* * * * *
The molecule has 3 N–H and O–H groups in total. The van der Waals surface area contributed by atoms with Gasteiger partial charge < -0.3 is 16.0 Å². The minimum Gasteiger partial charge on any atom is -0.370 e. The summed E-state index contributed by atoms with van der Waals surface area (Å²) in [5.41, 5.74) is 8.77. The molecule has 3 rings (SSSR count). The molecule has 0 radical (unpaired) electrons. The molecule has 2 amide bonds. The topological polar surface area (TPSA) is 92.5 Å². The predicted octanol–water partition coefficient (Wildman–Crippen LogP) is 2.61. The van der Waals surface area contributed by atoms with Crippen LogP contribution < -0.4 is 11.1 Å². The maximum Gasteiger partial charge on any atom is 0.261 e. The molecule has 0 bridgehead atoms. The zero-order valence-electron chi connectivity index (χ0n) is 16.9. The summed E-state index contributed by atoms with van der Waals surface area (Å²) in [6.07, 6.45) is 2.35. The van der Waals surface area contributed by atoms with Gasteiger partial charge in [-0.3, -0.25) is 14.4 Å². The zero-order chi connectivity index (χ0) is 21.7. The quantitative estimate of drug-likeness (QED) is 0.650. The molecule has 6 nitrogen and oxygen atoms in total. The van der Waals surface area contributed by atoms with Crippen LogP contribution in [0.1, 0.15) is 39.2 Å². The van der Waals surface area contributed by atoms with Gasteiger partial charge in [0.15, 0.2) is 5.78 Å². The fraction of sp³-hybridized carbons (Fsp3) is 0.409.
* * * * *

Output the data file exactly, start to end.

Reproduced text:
The molecule has 3 N–H and O–H groups in total. The van der Waals surface area contributed by atoms with Gasteiger partial charge < -0.3 is 16.0 Å². The minimum Gasteiger partial charge on any atom is -0.370 e. The summed E-state index contributed by atoms with van der Waals surface area (Å²) in [5.41, 5.74) is 8.77. The molecule has 3 rings (SSSR count). The molecule has 0 radical (unpaired) electrons. The molecule has 2 amide bonds. The topological polar surface area (TPSA) is 92.5 Å². The predicted octanol–water partition coefficient (Wildman–Crippen LogP) is 2.61. The van der Waals surface area contributed by atoms with Crippen LogP contribution < -0.4 is 11.1 Å². The maximum Gasteiger partial charge on any atom is 0.261 e. The molecule has 0 bridgehead atoms. The zero-order valence-electron chi connectivity index (χ0n) is 16.9. The summed E-state index contributed by atoms with van der Waals surface area (Å²) in [6.07, 6.45) is 2.35. The van der Waals surface area contributed by atoms with Gasteiger partial charge in [-0.3, -0.25) is 14.4 Å². The zero-order chi connectivity index (χ0) is 21.7. The quantitative estimate of drug-likeness (QED) is 0.650. The molecule has 6 nitrogen and oxygen atoms in total. The van der Waals surface area contributed by atoms with Crippen LogP contribution in [0.1, 0.15) is 39.2 Å². The van der Waals surface area contributed by atoms with Gasteiger partial charge in [0.15, 0.2) is 5.78 Å². The fraction of sp³-hybridized carbons (Fsp3) is 0.409.